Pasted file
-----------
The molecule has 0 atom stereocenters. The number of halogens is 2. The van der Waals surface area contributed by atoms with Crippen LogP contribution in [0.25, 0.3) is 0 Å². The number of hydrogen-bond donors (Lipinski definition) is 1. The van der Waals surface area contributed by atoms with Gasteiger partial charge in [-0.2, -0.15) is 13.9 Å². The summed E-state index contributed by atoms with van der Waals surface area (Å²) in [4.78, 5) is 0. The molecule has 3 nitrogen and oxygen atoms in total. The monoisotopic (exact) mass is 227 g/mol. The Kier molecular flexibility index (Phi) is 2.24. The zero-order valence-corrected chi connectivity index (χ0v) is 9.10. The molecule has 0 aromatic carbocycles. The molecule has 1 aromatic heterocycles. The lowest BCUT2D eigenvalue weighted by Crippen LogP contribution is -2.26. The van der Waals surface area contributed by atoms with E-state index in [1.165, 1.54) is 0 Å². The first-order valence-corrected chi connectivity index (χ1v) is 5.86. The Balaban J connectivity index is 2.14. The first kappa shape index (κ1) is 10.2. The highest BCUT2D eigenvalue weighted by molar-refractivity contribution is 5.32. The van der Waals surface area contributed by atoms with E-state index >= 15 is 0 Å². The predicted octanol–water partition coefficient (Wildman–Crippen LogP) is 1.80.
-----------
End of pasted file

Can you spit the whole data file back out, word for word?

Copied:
The molecule has 0 atom stereocenters. The number of halogens is 2. The van der Waals surface area contributed by atoms with Crippen LogP contribution in [0.25, 0.3) is 0 Å². The number of hydrogen-bond donors (Lipinski definition) is 1. The van der Waals surface area contributed by atoms with Gasteiger partial charge in [-0.2, -0.15) is 13.9 Å². The summed E-state index contributed by atoms with van der Waals surface area (Å²) in [4.78, 5) is 0. The molecule has 3 nitrogen and oxygen atoms in total. The monoisotopic (exact) mass is 227 g/mol. The Kier molecular flexibility index (Phi) is 2.24. The zero-order valence-corrected chi connectivity index (χ0v) is 9.10. The molecule has 0 aromatic carbocycles. The molecule has 1 aromatic heterocycles. The lowest BCUT2D eigenvalue weighted by Crippen LogP contribution is -2.26. The van der Waals surface area contributed by atoms with E-state index in [1.165, 1.54) is 0 Å². The first-order valence-corrected chi connectivity index (χ1v) is 5.86. The Balaban J connectivity index is 2.14. The first kappa shape index (κ1) is 10.2. The highest BCUT2D eigenvalue weighted by molar-refractivity contribution is 5.32. The van der Waals surface area contributed by atoms with E-state index >= 15 is 0 Å². The predicted octanol–water partition coefficient (Wildman–Crippen LogP) is 1.80.